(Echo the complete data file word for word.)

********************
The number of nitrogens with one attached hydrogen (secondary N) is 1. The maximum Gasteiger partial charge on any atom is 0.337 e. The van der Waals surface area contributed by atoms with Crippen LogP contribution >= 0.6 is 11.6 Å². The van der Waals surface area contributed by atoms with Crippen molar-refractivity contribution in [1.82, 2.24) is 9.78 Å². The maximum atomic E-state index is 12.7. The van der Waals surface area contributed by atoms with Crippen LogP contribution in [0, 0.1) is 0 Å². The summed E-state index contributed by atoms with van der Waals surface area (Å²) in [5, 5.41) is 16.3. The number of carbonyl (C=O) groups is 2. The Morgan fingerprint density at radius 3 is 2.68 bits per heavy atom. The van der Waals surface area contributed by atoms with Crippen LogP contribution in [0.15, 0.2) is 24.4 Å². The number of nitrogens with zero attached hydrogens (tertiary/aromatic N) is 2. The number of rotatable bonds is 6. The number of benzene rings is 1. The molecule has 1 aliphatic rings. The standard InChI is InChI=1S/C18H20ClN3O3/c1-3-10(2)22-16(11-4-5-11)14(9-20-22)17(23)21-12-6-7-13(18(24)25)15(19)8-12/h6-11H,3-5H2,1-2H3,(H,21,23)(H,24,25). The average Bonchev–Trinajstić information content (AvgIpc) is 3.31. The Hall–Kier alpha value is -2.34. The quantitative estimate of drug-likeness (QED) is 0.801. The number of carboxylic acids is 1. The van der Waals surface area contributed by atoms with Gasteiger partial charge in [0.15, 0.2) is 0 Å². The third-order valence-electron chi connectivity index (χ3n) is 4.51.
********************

The number of nitrogens with one attached hydrogen (secondary N) is 1. The maximum Gasteiger partial charge on any atom is 0.337 e. The van der Waals surface area contributed by atoms with Crippen LogP contribution >= 0.6 is 11.6 Å². The van der Waals surface area contributed by atoms with Crippen molar-refractivity contribution in [1.82, 2.24) is 9.78 Å². The maximum atomic E-state index is 12.7. The van der Waals surface area contributed by atoms with Crippen LogP contribution in [0, 0.1) is 0 Å². The summed E-state index contributed by atoms with van der Waals surface area (Å²) in [5, 5.41) is 16.3. The number of carbonyl (C=O) groups is 2. The Morgan fingerprint density at radius 3 is 2.68 bits per heavy atom. The van der Waals surface area contributed by atoms with Crippen LogP contribution in [0.15, 0.2) is 24.4 Å². The number of nitrogens with zero attached hydrogens (tertiary/aromatic N) is 2. The number of rotatable bonds is 6. The number of benzene rings is 1. The molecule has 1 aliphatic rings. The standard InChI is InChI=1S/C18H20ClN3O3/c1-3-10(2)22-16(11-4-5-11)14(9-20-22)17(23)21-12-6-7-13(18(24)25)15(19)8-12/h6-11H,3-5H2,1-2H3,(H,21,23)(H,24,25). The average Bonchev–Trinajstić information content (AvgIpc) is 3.31. The Hall–Kier alpha value is -2.34. The quantitative estimate of drug-likeness (QED) is 0.801. The number of carboxylic acids is 1. The van der Waals surface area contributed by atoms with Gasteiger partial charge in [0.15, 0.2) is 0 Å². The third-order valence-electron chi connectivity index (χ3n) is 4.51.